Condensation is caused by excessive or trapped moisture in the built environment. The moisture is caused by either a water ingress (typically when there is a burst pipe or a flood etc) or by an atmospheric imbalance (when the dwelling is too cold and poorly ventilated). Condensation is the moisture in the air which, as the house cools down overnight, falls from the internal atmosphere and condensates on the coldest surfaces in the affected area.
Condensation is dealt with by removing the excessive moisture from the internal environment. Adding heating will delay the onset of condensation for the simple reason that warm air can suspend more moisture for longer than cooling air. The two critical factors when dealing with condensation are ventilation and heat. By combing the two condensation will be eliminated, provided of course that the source of the moisture has been resolved. Often adding heat and practising ventilation daily can be enough to reduce or eliminate condensation. Other times, mechanical ventilation is required, typically in well sealed modern apartments.
Mould can ONLY grow when moisture is present. Without moisture there is NO mould. So once condensation is present, mould growth will inevitably follow.
Rising damp is damp or moisture which rises vertically via capillary action through masonry building products like bricks. The moisture can be trapped moisture in the subfloor, or moisture in adjacent soil or concrete. If moisture laden soil or concrete is pressed against the brickwork of the dwelling, it transfers from the soil or concrete into the brickwork and will then rise up in the brickwork, manifesting itself as salty deposits on the brick work.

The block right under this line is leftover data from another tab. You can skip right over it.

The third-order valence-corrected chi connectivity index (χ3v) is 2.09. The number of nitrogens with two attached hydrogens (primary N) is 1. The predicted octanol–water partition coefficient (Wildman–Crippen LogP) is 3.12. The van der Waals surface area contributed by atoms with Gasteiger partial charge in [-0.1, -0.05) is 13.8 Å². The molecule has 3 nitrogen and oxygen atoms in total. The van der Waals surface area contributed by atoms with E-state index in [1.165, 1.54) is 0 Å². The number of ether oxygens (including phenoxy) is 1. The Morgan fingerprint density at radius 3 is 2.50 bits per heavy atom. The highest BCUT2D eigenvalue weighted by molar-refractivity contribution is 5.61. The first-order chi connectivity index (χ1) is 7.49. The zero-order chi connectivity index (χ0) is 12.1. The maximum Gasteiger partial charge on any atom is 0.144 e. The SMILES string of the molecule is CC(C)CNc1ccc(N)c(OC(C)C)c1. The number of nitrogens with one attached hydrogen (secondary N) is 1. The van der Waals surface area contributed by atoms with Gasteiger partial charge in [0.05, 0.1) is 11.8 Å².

The salt deposits found in the rising moisture is cancerous to the masonry brick work of the dwelling and if left for long enough, will ultimately destroy the mortar and eventually the brick work. However, this is a very slow process and can take 20 years or more to cause long term damage to the bricks or mortar.
There are two kinds of mould - visible mould and non visible mould. Non visible mould - mould spores - is one of the seven particles that are found in household dust. If you have dust you have mould spores. Once moisture is added, the non visible mould will germinate as visible mould growths. Mould growth will generate more mould spores.
Yes easily. Simply mix vinegar and water and spray onto mould growth and wipe off. There may be some residual staining following remediation.
This is because you have not addressed the underlying cause of the mould - moisture. The mould has grown for a reason and the reason is that moisture is present. The moisture issue must be dealt with at the same time as the cleaning of the mould.
Yes you can. Mould spores can be dealt with as you would deal with dust - by constant vacuuming and ventilation. Even the professional equipment which is used to remove mould spores simply filters the internal air via a HEPA filter which traps the particles as they are drawn through the filter. Vacuming and ventilation will achieve the same end result.
You can but you will not be treating the underlying issues that have bene created by the moisture leak - mould growth timber damage and wood rot. It is always best to deal with the issue properly the first time and this will involve removing the tiles, drying and waterproofing the substrate under the tiles and then retiling. More expensive but the only way to resolve the issue permanently.
Call us on 1300 382 826 or email us for more details or to arrange for a free inspection and report.